Jan Jarboe’s “Wonder Drug on Trial” [TM, December 1991], on fluoxetine (Prozac), left me disappointed. As an instructor on antidepressant pharmacology for psychiatric residents, I emphasize that antidepressants are neither good nor bad but simply drugs with individual side-effect profiles and efficacies. I am appalled that the article did not mention that Skye’s death was almost certainly from amitryptiline toxicity. Overdose of tricyclic drugs like amitryptiline is probably the most common form of lethal drug ingestion worldwide. Ami-tryptiline and Prozac are roughly equal in efficacy against symptoms of depression but obviously require close monitoring by a physician.
Although we psychiatrists “earn a living by treating misery [we] can’t explain,” I would agree with Ms. Jarboe’s guess that Skye’s illness was not a strictly biochemical problem, and a drug could not be expected to “cure” it. Rather, medication might be used as an adjunct while she worked consistently on a long-term basis with a psychotherapist.
STUART D. CRANE, M.D.
The Menninger Clinic
Reclaiming Texas’ History
DANA RUBIN’S “PAPER TRAIL” [Texana, TM, December 1991], about the theft and recovery of historical documents from the Texas State Library, is informative, but I must take issue with her conclusion that the state’s habit of quietly seeking recovery of stolen documents is sometimes the best policy. As a rare-book dealer and former state-employed rare-book librarian, I am familiar with the people and procedures that were supposed to protect these priceless records, and I know all of the dealers named in the book Texfake. In the past, the state has rarely sought recovery at all, and when efforts were made, they were always quiet. Texfake has brought about public exposure of the problem, and highly motivated administrators have replaced the good ol’ boys of the past, but until the Legislature, the governor’s office, and the state attorney general get serious about supporting a program in which the State of Texas boldly lays claim to what has been stolen and acts aggressively against those who traffic in such material and against those who resist cooperating, the written records of Texas history will continue to slip away.
KEVIN MAC DONNELL
Mac Donnell Rare Books
The Right to Bear Arms
GREGORY CURTIS’ “A ROUND PER SECOND” [Behind the Lines, TM, December 1991] is a refreshing view of the issue of gun control. His comparison of gun control with speech control is an illuminating analogy. I am sure that our founding fathers did not have thirty-round assault rifles in mind when they wrote the Second Amendment.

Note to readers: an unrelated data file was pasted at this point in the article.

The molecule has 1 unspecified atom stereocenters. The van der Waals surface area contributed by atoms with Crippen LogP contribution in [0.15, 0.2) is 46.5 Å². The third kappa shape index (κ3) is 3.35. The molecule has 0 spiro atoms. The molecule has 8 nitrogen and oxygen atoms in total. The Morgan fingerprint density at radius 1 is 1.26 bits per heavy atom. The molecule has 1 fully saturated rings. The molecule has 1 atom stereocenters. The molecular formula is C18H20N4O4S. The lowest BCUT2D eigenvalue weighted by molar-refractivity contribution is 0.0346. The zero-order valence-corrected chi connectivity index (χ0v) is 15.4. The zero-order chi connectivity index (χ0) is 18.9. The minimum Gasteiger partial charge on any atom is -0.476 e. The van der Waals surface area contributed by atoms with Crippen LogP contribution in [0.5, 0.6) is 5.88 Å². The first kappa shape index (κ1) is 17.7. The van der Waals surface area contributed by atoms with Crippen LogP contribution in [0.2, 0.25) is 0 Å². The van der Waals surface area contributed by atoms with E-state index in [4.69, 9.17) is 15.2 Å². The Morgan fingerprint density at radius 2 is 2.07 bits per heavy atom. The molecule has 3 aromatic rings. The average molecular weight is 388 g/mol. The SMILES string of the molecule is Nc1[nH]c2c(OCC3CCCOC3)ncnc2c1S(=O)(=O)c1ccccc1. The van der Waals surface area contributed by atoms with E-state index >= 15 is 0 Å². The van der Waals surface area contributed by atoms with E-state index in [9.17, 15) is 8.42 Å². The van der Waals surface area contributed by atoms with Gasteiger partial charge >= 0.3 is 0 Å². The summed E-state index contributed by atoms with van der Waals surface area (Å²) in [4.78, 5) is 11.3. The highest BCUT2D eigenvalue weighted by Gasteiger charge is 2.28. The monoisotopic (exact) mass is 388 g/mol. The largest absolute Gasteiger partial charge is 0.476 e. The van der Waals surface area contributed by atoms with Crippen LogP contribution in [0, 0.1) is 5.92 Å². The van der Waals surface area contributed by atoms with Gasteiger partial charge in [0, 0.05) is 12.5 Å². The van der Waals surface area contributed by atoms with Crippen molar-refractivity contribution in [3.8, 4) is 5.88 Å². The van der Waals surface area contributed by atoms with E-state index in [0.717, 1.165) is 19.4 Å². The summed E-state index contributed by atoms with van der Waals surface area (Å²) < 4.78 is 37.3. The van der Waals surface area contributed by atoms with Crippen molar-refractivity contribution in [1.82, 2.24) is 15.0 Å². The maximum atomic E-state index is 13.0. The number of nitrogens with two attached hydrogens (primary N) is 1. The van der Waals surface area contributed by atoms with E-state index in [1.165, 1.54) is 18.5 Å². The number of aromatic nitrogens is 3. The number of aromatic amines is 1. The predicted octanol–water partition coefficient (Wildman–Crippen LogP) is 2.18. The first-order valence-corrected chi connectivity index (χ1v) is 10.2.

WHAT A FAIR PIECE OF WRITING! Mr. Curtis states both sides of the issue and focuses on a plan of action conciliatory to all. Restrict or strictly license automatic weapons before they proliferate. The article motivated me (a transplanted Texan) finally to take a stand.
Coral Gables, Florida
MR. CURTIS STATES THAT HE WENT shooting “because I wanted to sort out what I thought about guns.” He still doesn’t seem to know. In one sentence he declares that no one has any business owning a semiautomatic handgun in his opinion but then admits that owning guns is a constitutional right. Also, he chastises Congressman Charlie Wilson for being “totally opposed to any form of gun control.” Next he states that since Mr. Wilson would obviously not favor allowing ten-year-olds to buy guns, that in itself is a form of gun control, so therefore the congressman didn’t really mean what he said and some gun control must be all right. Not at all. Minors are not supposed to enjoy the same rights and responsibilities as adults. One can rightly forbid the selling of guns to kids (or felons) and still be opposed to all forms of gun control. Later Mr. Curtis writes that a gun in the hands of a madman is death for anyone within range. Not necessarily, if someone within range is legally able to carry his own gun and shoots the madman first.
Mr. Curtis states that a Heckler and Koch MP5 can be purchased “at a gun show where there may be no record whatsoever of the transaction.” At any gun show where that has taken place, both the buyer and the seller have broken enough federal laws to go to prison for a long time. The declaration that traffic in assault weapons is a relatively new phenomenon is untrue if “assault weapons” means military-style semiautomatics. They have been commonly available since World War II. The AR-15 was first listed in the Colt catalog in 1963.
North Texas Arms Rights Coalition